Understanding Iranian Languages and Persian Culture
Over the past 20 years, Roshan Cultural Heritage Institute has invested $6.35 million at the University of Arizona, supporting the creation of the Roshan Graduate Interdisciplinary Program in Persian and Iranian Studies, as well as graduate fellowships and four endowed faculty positions.
Their most recent grant of $2.5 million – which comes from the Roshan Cultural Heritage Institute Fund, a donor-advised fund of the Silicon Valley Community Foundation – establishes the Elahé Omidyar Mir-Djalali Professorship in Iranian Linguistics and funds Elahé Omidyar Mir-Djalali Graduate Fellowships in Persian and Iranian Studies.
The professorship and fellowships are named for Elahé Omidyar Mir-Djalali, the founder and chair of Roshan Cultural Heritage Institute, a foundation focused on preservation, transmission, and instruction of Persian language and culture. Mir-Djalali, who was born in Iran, is a renowned linguist and expert in language education, cross-cultural communication, and Persian studies. Mir-Djalali received a doctorate in linguistics from Paris-Sorbonne University.
“This endowment will foster and fortify the graduate study of Persian and Iranian languages and linguistics and would place the university’s Roshan Graduate Interdisciplinary Program as one of the largest and most prominent Persian programs in the U.S,” Mir-Djalali said. “I personally am proud to have witnessed all the great work this university has contributed over the years to promote and preserve Persian language and culture and look forward to the impact it will have on future generations of faculty and students for years to come.”
Analyzing Understudied Iranian Languages
The Elahé Omidyar Mir-Djalali Professorship in Iranian Linguistics, which is housed in the Department of Linguistics, is currently held by Linguistics Professor Simin Karimi.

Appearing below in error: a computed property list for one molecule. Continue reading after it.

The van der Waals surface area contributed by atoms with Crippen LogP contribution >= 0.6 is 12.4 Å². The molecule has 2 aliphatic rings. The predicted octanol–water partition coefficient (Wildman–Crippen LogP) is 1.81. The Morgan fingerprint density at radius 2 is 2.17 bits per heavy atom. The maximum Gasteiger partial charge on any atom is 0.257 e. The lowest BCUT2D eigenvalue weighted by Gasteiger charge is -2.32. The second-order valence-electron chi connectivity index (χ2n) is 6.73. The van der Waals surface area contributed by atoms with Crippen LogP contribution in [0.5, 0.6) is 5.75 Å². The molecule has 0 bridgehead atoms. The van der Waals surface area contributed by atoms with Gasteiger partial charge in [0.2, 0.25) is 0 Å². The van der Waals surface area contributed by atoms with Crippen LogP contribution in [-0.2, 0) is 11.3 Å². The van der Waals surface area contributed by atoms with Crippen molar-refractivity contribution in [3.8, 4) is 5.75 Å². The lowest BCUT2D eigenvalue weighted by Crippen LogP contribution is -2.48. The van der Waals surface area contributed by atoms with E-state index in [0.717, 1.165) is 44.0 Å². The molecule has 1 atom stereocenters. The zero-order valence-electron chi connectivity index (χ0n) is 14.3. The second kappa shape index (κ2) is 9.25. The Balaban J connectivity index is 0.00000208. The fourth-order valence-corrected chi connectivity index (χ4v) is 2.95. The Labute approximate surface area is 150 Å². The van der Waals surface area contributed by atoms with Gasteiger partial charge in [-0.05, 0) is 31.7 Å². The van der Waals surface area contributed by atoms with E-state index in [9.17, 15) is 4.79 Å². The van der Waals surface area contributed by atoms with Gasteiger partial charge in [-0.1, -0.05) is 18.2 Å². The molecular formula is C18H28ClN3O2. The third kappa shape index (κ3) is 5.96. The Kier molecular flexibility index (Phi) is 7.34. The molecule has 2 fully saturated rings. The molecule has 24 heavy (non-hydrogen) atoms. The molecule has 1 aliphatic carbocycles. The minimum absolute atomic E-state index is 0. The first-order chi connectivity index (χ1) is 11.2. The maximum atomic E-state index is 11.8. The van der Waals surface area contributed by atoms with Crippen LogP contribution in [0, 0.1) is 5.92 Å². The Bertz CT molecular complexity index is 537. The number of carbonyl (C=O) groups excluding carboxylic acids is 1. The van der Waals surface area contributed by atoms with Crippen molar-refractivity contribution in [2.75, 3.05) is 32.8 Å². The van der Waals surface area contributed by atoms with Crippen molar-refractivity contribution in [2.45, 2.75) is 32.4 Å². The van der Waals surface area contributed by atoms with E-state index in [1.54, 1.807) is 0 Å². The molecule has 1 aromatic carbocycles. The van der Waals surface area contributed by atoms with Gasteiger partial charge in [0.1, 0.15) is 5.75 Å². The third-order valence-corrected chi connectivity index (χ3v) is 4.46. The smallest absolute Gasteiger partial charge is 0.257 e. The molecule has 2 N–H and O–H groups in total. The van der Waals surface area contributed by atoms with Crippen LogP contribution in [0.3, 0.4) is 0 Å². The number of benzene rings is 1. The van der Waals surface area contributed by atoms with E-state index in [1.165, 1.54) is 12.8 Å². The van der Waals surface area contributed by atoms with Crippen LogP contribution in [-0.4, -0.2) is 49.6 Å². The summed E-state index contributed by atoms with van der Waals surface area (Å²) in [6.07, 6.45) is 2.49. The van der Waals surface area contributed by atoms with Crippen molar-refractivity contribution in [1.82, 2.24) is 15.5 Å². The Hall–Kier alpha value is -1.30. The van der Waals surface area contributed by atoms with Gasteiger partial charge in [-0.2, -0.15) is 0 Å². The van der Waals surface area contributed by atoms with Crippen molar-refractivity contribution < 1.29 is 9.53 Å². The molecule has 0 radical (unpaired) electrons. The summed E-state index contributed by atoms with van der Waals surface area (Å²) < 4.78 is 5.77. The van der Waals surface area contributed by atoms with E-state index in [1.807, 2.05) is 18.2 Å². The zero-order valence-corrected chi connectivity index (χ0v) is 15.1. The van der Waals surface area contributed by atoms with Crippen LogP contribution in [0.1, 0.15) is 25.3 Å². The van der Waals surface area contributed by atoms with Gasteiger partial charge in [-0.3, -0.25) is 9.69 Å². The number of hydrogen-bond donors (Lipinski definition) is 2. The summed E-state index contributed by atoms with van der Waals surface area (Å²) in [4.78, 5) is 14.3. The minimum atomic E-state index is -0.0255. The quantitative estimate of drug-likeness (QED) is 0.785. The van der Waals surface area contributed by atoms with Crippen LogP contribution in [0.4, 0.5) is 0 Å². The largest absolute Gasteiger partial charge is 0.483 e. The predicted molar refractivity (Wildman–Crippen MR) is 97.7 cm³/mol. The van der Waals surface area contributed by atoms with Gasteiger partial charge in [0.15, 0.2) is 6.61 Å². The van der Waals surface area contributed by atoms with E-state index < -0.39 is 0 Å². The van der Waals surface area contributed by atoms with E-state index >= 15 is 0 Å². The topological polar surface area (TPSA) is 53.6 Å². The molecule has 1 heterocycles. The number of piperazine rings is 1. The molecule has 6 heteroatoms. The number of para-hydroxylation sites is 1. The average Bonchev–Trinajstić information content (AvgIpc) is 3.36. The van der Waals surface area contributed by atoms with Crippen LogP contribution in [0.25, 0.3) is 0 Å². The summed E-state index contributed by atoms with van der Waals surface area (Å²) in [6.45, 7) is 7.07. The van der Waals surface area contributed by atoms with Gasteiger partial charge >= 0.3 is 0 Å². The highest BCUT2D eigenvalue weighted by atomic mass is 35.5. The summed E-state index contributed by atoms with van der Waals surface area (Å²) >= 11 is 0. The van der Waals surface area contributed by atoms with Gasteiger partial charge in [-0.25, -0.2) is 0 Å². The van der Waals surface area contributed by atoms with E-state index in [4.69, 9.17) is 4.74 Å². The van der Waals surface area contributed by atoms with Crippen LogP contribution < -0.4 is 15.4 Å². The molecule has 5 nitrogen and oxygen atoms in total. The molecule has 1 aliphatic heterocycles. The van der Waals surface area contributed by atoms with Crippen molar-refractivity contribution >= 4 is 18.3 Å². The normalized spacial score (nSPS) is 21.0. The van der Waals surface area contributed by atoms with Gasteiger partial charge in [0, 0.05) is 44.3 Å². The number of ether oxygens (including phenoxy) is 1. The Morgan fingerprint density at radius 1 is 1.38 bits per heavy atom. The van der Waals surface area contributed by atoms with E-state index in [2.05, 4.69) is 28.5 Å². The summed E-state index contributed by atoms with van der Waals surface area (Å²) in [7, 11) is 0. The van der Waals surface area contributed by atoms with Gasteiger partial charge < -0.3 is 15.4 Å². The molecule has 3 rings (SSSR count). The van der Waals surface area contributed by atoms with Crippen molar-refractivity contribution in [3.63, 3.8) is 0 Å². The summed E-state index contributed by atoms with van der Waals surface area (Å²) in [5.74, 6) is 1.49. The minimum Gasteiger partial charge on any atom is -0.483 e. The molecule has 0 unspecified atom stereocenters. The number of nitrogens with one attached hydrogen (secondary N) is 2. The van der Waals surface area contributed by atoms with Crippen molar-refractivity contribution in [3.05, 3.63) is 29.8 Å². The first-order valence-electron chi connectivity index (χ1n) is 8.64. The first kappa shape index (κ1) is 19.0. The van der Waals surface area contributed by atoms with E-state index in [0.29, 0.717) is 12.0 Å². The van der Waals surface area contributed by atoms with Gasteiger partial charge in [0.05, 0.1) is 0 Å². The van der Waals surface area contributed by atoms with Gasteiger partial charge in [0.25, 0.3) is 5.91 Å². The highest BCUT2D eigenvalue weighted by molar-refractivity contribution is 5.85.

Karimi first became interested in linguistics when she was six years old, and her parents hired a tutor to teach her French.
“The Persian language doesn’t have any gender systems,” Karimi said. “So, when I started French, I had to learn that the word for book was masculine and the word for table was feminine. I remember one night I couldn’t go to sleep because I was thinking, ‘Why should a table be masculine or feminine?’ The linguist was born in me then.”
Karimi now leads the National Science Foundation-supported Iranian Linguistics Research Group, consisting of faculty members and students at UArizona studying linguistic properties of Iranian languages, including Balochi, Ossetian, Pashto, Persian, and Sorani-Kurdish.
Karimi said that among those languages, Persian is the most studied, “but there has been very little examination of the other four. Even though they have a lot in common, there are interesting differences between them, which teaches us a lot about human languages.”
Karimi added, “Modern linguistics is discovering the structure of human language in the mind. So, the more languages you look at, the more information you get.”
Members of the Iranian Linguistics Research Group have been engaging in comparative and theoretical analysis of the structures of the five Iranian languages, gathering spoken language samples to describe the sentence structure (syntax), word structure (morphology), and sound system (phonology) of each language. The researchers are also looking at changes in the languages over time, likely due to speakers’ contact with other languages.
Karimi is using funds from the professorship to hire a postdoctoral researcher for two years to collaborate with on research projects involving Iranian linguistics and to help with a two-volume book based on the results of the research.